Tempo is having the most profound effect on today’s NFL, and it should keep the running game alive for years to come. Because we presently hear and read so much about the increase in offensive pace and passing, I wanted to see exactly how fast offenses are moving and exactly how much they’re passing.
It’s 2014, and the league is pass-happy, pass-centric, pass-oriented — that we know.
We also know the ground game is dying a slow death.
Or is it?
Percentage-wise, yes. But considering the uptick in tempo elicits an entirely different outlook on running the football.
While there’s rightfully been a surge in commentary on and awareness of the NFL’s passing exploits since, say, 2008 on, the game has actually been “pass-happy” for a while.
In this study, the run and pass play totals from every NFL regular season from 1999 to 2013 were charted — that specific 15-year period seemed to be a large enough sample size but remained relevant to the present day.
Here’s the table:
|Year||Total Plays||Total Passes||Total Runs||Pass %||Run %|
*numbers obtained from ESPN.com and NFL.com, and the only plays omitted were sacks, which are neither pass attempts or rush attempts.
Or, in case a graph helps:
Some noteworthy tidbits:
- Over that span, the NFL was a pass-oriented league every season, technically speaking.
- Rich Gannon and those WCO-based Oakland Raiders of 2002 were really ahead of their time. Gannon, that season’s MVP, threw for nearly 4,700 yards and completed nearly 68 percent of his passes on a whopping 618 attempts— all those figures would fit nicely into the top-tier of today’s quarterbacks.
- In 2002, the NFL passed nearly as much as it did in 2011. That’s quite the feat. So, really, both the Raiders and that regular season were ahead of their time.
- The 2012 campaign marked the first time the NFL reached 56 percent pass plays, and, conversely, dipped just below 44 percent run plays.
- Last year marked the first time the NFL went over 18,000 pass plays and 32,000 total offensive plays. (32,007)
- The last fact in the final bullet is the central element of this study.
Making it up on volume
On a percentage basis, the NFL is becoming exponentially pass-centric. Nothing groundbreaking there.
However, the speedier pace of play is just as, if not more impactful on how offenses are now operating.
From 2008 to 2013, the total number of plays steadily increased every season—a 4.3 percent hike in that time frame. The total number of running plays decreased steadily every season since 2008, but not nearly as much—down only 1.8 percent in that time frame.
If you scroll back to the main chart, you’ll notice that despite a run percentage of just 43.3% in 2013—the lowest in 15 years of research—the total number of running plays last year (13,871) was higher than the total number of running plays in 1999 and 2000, seasons with higher run percentages—44.7% and 45.5% respectively.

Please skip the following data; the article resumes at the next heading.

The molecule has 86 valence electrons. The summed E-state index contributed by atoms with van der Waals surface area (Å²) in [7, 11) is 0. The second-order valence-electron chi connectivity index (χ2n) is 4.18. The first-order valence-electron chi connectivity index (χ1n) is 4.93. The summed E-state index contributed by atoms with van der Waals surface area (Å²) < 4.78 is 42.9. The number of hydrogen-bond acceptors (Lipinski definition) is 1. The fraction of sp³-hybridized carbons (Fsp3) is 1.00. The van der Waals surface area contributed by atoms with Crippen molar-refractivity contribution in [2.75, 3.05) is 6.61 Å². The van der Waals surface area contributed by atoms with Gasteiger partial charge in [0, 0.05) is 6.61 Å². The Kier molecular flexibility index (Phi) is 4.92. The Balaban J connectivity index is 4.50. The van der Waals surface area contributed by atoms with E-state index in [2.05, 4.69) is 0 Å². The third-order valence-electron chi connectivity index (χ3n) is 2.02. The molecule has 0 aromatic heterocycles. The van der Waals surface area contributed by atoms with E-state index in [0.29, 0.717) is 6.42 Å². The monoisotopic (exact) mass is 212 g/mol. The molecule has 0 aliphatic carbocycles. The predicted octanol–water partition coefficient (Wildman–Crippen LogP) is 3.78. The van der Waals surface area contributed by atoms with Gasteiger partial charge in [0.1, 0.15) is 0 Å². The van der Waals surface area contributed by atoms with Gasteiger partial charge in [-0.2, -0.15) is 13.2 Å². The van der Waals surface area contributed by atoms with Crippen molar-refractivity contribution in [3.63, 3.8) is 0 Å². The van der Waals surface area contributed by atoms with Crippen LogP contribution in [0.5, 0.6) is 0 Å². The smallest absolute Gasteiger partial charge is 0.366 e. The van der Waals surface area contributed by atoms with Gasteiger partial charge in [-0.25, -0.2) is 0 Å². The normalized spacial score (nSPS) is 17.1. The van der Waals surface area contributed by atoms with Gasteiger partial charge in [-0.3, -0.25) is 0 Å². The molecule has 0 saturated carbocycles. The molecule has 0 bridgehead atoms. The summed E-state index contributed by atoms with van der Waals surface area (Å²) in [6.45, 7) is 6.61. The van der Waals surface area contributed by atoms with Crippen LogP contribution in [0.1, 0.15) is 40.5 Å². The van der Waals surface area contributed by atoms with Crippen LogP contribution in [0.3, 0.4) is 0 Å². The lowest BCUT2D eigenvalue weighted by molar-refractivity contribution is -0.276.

OK, I’ll ease up on the number-spewing for a minute to let them soak in.
Essentially, offensive pace is getting faster in the NFL—which, obviously, equates to more plays being run. And the tempo is getting faster at a more rapid clip than the annual dip in running.
(Yes, the rise in total number of plays is partly a function of teams calling more passing plays. Incompletions stop the clock, which in turn yield opportunities for more plays.)
But what does this mean?
From an Xs and Os standpoint, it seems as though coaches are comfortable with their quarterbacks throwing the football more often now due to an influx of high-percentage pass plays being used in just about every NFL offense.
As a whole, the NFL has astutely been making use of the players provided to them by colleges. Many skill-position prospects drafted (or found in undrafted free agency) have entered the professional ranks after years in spread, up-tempo, high-efficiency, passing-centric offenses. While coaches with strong egos certainly have philosophies and schemes they want to implement, we’ve seen many tailor and tweak those philosophies and schemes to the specific talent made available to them by collegiate programs.
From a real life and even a fantasy perspective, it means that, above all, the NFL is becoming more offense-oriented. That’s cool. Really cool. Most diehards, casual fans or just occasional football onlookers crave offense and would be turned off by 9-6 LSU vs. Alabama defensive slugfests on Sundays.
Furthermore, the continued escalation of offensive plays should act as sustenance for the running aspect of the NFL…at least if we view the ground game on a total play basis.
For example, if the trend of past six years continues in 2014, the run play percentage may very well dip below 43% for the first time.
But if the total number of plays jumps to 32,500 — a large but feasible increase — 13,942 running plays will occur (at 42.9%), more than the run play totals of 1999, 2000, 2010, 2012 and 2013.
Is there a theoretical cap on how many plays the NFL can collectively run? Sure. But the New England Patriots, the team everyone loves to copy, have been moving rather briskly on offense for years now.
Also, with Chip Kelly and Doug Marrone — who led up-tempo college programs as recently as 2012 — in head coaching positions, and no-huddle, hurry-up concepts infiltrating more and more offenses across the league, there’s no telling when the NFL will reach it’s “maximum play total.” But it’s doubtful that time comes soon.
In all likelihood, teams will continue to pass more and run less.
But it seems as though they’ll continue to run more plays too, which, almost assuredly will generate more yards and more points.